Loki fight

Sylvie attempts to kill him but he quickly demonstrates some of his powers by dodging and weaving her before she gives in and the three of them sit down for a very long discussion. To sum up what was a lengthy and occasionally fairly tedious scene. He Who Remains (HWR) asks Loki and Sylvie to kill him and take over the role of controlling the timeline. Loki is extremely reticent but Sylvie, angry at what HWR’s meddling has done to her life, is desperate to do so.

Meanwhile, back at TVA HQ, Renslayer is informed by Miss Minutes of HWR’s plan. Showing her dual role and playing on Renslayer’s desperation to keep the TVA active and relevant.

Loki and Sylvie get into a physical fight over what to do with HWR. With Loki recognising how the timeline will fragment with branches springing up all over the place. But Sylvie is consumed by her rage and eventually overpowers Loki, sending him back to the TVA and then kills He Who Remains.

Setting up season two

Loki finds Mobius and tries to explain what has happened. But then discovers the terrible effects of what Sylvie has done by apparently killing HWR. Mobius has no idea who Loki is. This situation is then made worse when Loki looks out to see a statue of He Who Remains adorning TVA HQ. Loki realises that he is in a different timeline branch. One where HWR or Kang is in control of everything. Sylvie has been manipulated into apparently killing him which has enabled him to increase his power further.

Jonathan Majors was masterful as He Who Remains. Which is what you’d expect from someone with a Masters in acting from Yale. He was flamboyant, powerful and mesmerising, which is exactly what you want from a major villain. He will be back in AntMan 3 as Kang The Conquerer and is set to be the key villain in the next phase of the MCU post-Endgame and Thanos.

I have been extremely positive about this series, as I think it has been the strongest and most cohesive of the Marvel series so far this year. But I can’t disagree with anyone who felt short-changed by this finale. My 11-year-old son was pretty vocal in his disappointment the moment the credits rolled, and he was absolutely right. He is one of the most obsessive Marvel fans around and if he was underwhelmed, I feel pretty sure he was reflecting the majority view. Nothing I’ve seen online since has dissuaded me from that either.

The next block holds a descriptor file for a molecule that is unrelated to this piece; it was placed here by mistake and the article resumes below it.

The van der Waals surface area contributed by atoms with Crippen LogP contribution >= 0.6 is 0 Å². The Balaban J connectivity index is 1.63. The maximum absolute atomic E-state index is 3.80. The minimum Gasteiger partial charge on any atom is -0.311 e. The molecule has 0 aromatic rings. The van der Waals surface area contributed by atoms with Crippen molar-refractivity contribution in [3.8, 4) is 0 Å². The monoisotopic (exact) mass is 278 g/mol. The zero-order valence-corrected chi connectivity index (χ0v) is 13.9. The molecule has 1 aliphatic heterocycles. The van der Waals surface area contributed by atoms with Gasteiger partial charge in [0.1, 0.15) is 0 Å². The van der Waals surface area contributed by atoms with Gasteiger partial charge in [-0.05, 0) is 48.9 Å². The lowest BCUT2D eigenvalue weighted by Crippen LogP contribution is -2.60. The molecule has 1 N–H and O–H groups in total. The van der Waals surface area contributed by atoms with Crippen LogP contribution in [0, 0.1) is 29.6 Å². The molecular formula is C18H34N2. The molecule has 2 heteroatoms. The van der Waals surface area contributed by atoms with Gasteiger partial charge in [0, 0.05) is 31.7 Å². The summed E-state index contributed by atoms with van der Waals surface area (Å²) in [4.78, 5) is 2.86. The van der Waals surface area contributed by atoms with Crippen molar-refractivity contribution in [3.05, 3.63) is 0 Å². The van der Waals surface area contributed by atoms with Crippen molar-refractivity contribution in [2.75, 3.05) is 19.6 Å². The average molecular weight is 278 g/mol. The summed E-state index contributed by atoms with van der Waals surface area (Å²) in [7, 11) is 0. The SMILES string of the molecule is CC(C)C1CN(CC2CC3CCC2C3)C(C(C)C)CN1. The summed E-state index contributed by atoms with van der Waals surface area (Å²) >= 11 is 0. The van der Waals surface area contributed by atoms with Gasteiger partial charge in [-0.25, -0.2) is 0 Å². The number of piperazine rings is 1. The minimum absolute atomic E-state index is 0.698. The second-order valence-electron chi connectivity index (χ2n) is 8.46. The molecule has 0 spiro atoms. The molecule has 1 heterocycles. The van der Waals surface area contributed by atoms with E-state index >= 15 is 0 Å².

Phase 4 groundwork

It seemed that the finale was essentially an exercise in introducing He Who Remains or Kang to our screens ahead of AntMan 3. While this isn’t necessarily a problem, it meant that the focus shifted away from being the climax of this series. Instead of being a prologue for the next phase of the MCU, which does seem a peculiar decision.

There are those who feel that the series original premise of Loki and Mobius teaming up to find Variants dotted around time and space was dropped after the first two episodes. Instead, it was replaced with a love story between Sylvie and Loki and a voyage of discovery with Mobius reduced to a bit part for the rest of the series.

But, the cliffhanger at the end of the series as Loki returns to the TVA does give me hope that Series Two will be an even better follow up.


Thank you for reading our review of Loki episode six. Do you agree or disagree with our points or have anything to add? If so, leave us a comment below.

Read our Loki episode five review HERE.

Read IMDB information about Loki HERE.